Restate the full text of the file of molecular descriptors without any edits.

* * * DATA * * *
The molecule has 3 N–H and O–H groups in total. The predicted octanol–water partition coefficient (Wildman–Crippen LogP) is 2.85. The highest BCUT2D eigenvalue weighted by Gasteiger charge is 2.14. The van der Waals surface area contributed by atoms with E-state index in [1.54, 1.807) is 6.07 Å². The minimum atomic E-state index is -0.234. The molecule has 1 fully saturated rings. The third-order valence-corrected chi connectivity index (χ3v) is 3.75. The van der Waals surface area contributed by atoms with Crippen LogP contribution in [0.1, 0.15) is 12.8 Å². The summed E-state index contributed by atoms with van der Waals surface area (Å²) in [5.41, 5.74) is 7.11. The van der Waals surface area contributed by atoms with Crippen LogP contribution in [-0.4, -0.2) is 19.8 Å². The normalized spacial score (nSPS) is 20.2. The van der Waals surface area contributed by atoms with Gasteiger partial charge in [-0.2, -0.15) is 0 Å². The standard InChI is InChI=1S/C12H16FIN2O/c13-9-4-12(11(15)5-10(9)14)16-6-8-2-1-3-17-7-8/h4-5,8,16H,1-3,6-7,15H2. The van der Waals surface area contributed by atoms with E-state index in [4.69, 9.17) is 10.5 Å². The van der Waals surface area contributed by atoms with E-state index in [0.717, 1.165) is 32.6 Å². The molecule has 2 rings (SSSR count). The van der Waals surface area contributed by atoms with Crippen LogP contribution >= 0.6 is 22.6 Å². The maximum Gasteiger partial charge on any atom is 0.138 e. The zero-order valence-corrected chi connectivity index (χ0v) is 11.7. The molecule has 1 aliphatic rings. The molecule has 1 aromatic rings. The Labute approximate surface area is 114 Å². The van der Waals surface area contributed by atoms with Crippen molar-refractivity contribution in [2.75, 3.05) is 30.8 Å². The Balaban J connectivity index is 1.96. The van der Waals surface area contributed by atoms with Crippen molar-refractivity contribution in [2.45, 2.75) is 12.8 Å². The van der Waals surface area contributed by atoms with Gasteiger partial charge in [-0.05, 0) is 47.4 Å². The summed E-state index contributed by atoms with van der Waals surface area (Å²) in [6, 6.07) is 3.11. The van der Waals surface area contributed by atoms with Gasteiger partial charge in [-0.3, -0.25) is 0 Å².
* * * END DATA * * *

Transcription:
The molecule has 3 N–H and O–H groups in total. The predicted octanol–water partition coefficient (Wildman–Crippen LogP) is 2.85. The highest BCUT2D eigenvalue weighted by Gasteiger charge is 2.14. The van der Waals surface area contributed by atoms with E-state index in [1.54, 1.807) is 6.07 Å². The minimum atomic E-state index is -0.234. The molecule has 1 fully saturated rings. The third-order valence-corrected chi connectivity index (χ3v) is 3.75. The van der Waals surface area contributed by atoms with Crippen LogP contribution in [0.1, 0.15) is 12.8 Å². The summed E-state index contributed by atoms with van der Waals surface area (Å²) in [5.41, 5.74) is 7.11. The van der Waals surface area contributed by atoms with Crippen LogP contribution in [-0.4, -0.2) is 19.8 Å². The normalized spacial score (nSPS) is 20.2. The van der Waals surface area contributed by atoms with Gasteiger partial charge in [-0.2, -0.15) is 0 Å². The standard InChI is InChI=1S/C12H16FIN2O/c13-9-4-12(11(15)5-10(9)14)16-6-8-2-1-3-17-7-8/h4-5,8,16H,1-3,6-7,15H2. The van der Waals surface area contributed by atoms with E-state index in [4.69, 9.17) is 10.5 Å². The van der Waals surface area contributed by atoms with E-state index in [0.717, 1.165) is 32.6 Å². The molecule has 2 rings (SSSR count). The van der Waals surface area contributed by atoms with Crippen LogP contribution >= 0.6 is 22.6 Å². The maximum Gasteiger partial charge on any atom is 0.138 e. The zero-order valence-corrected chi connectivity index (χ0v) is 11.7. The molecule has 1 aliphatic rings. The molecule has 1 aromatic rings. The Labute approximate surface area is 114 Å². The van der Waals surface area contributed by atoms with Crippen molar-refractivity contribution in [2.75, 3.05) is 30.8 Å². The Balaban J connectivity index is 1.96. The van der Waals surface area contributed by atoms with Crippen molar-refractivity contribution in [2.45, 2.75) is 12.8 Å². The van der Waals surface area contributed by atoms with Gasteiger partial charge in [-0.05, 0) is 47.4 Å². The summed E-state index contributed by atoms with van der Waals surface area (Å²) in [6, 6.07) is 3.11. The van der Waals surface area contributed by atoms with Gasteiger partial charge in [-0.3, -0.25) is 0 Å².